Kiwi Polemicist

July 18, 2009

• Why do people object to smacking?

The comments button is at the bottom right of this post.

• “Smacking” here primarily means a swat on the rump steak or similar given for the purposes of correction/training. In some circumstances greater force is reasonable, e.g. when a thirteen year old is smashing up your lounge. Proportionality is the key.

The upcoming referendum has seen the anti-smacking brigade in full voice again, and their strong desire to control how parents respond when children misbehave provokes a question…

Why do people object to smacking? The full answer to that would take thousands of words because there are many reasons why people object to smacking, so today I’m going to concentrate on two of those reasons.

*****Reason 1-> I believe that many people object to smacking because they have been smacked by inconsistent parents. Inconsistent parents will punish the same offence in different ways at different times, so the child does not know that a smack will be the consequence of the offence before he commits the offence. Indeed, he may have breached the parental rules without even knowing that what he was doing was “illegal”. Children need clear boundaries and routine in order to feel safe and secure, so naturally inconsistent parenting will make the child feel anxious: think about what it’s like walking on thin ice or an ice-covered footpath and you don’t know what’s going to happen next. A child raised by inconsistent parents who smack is likely to grow up and have negative associations with smacking.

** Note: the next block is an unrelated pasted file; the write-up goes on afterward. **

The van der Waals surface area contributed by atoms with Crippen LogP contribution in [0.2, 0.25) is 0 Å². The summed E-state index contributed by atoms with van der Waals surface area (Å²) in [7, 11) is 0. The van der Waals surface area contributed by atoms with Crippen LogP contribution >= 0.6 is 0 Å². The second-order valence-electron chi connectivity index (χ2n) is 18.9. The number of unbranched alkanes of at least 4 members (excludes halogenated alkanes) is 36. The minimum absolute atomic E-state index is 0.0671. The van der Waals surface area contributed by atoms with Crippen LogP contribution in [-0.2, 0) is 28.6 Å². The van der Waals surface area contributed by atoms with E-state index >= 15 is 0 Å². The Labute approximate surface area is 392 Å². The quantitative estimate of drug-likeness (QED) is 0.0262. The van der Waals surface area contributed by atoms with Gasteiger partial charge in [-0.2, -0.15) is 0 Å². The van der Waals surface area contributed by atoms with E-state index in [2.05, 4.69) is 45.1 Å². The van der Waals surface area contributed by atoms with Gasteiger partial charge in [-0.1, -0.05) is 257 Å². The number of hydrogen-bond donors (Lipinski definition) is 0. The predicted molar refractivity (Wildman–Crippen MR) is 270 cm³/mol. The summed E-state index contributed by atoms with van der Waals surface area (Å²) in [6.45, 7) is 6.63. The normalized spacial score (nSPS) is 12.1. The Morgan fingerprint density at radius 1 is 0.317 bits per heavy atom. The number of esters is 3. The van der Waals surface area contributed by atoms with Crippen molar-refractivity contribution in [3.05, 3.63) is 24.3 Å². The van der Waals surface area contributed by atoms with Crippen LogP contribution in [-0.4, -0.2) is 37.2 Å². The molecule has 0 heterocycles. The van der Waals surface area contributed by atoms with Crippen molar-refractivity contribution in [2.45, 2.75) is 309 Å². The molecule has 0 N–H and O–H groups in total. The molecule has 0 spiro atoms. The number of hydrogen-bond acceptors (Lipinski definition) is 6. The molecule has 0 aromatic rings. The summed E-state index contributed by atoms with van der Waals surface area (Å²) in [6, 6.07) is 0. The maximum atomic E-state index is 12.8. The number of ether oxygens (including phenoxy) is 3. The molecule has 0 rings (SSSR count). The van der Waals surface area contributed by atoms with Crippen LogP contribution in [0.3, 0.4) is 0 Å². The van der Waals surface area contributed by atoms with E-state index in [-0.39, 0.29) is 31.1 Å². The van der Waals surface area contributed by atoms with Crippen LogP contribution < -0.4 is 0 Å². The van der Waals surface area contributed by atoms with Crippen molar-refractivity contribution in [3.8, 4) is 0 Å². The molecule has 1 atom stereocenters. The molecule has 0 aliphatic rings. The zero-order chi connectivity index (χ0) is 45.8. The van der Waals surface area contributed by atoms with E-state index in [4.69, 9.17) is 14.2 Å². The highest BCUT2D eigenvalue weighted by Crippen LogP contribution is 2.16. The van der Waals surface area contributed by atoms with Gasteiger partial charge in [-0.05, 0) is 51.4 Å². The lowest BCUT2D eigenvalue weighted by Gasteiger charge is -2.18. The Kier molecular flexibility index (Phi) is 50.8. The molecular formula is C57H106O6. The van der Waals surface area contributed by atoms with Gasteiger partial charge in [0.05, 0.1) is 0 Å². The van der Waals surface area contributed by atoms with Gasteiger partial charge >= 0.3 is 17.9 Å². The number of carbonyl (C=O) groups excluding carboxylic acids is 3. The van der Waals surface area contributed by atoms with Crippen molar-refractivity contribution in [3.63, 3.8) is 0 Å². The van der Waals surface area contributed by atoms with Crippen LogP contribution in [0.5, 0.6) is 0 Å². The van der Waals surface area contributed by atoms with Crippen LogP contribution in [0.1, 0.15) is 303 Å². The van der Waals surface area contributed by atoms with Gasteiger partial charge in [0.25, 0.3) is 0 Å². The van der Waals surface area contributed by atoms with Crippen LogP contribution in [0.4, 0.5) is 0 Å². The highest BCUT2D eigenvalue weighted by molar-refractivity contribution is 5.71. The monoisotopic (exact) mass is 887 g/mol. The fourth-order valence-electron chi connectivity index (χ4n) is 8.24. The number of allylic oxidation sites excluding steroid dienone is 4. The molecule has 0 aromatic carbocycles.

*****Reason 2-> I believe that many people object to smacking because they have been smacked by angry parents, therefore they understandably associate smacking with a scary – even terrifying – event.

Now, let’s have a very brief look at how things should be done:

*****A-> As I said, children need clear boundaries and routine in order to feel safe and secure, so parents need to tell children what the rules are and the reasoning behind those rules (just explain the rules, you should not attempt to justify them unless you want your children to rule over you. There’s no problem with respectful questions from children who are seeking clarification).

The parents also need to tell the children what the consequences will be for various types of offences. That way a child knows that “If I set fire to the cat I will get a smack” and there’s no surprises, so the kid can feel safe and secure when smacked by a calm parent. Yes, he’ll be distressed, but that’s something different: effective correction/training requires distress (e.g. a fine causes distress, as does “time out”), which is different to the fear caused by an angry parent and the anxiety caused by an inconsistent parent.

*****B-> Smacking should not been done by an angry parent under any circumstances. The parent should be calm and smack with the intention of delivering the consequences of the child’s actions, usually minor and transitory pain (this is consistent with the laws of nature: if a child touches a hot stove he feels pain and learns that touching a hot stove is the wrong thing to do). The smack should be followed by a quick hug or something that signals to the child that his relationship with the parent is intact (not a pity party or a bag of lollies as an apology for the smack).

That is a very simplistic explanation of a very complex topic and I haven’t attempted to look at how things work at the different stages of child development, but I’m sure that you get the general idea.

Although some people have understandable negative associations when it comes to smacking, that does not excuse them when they attempt to control how other people raise their children.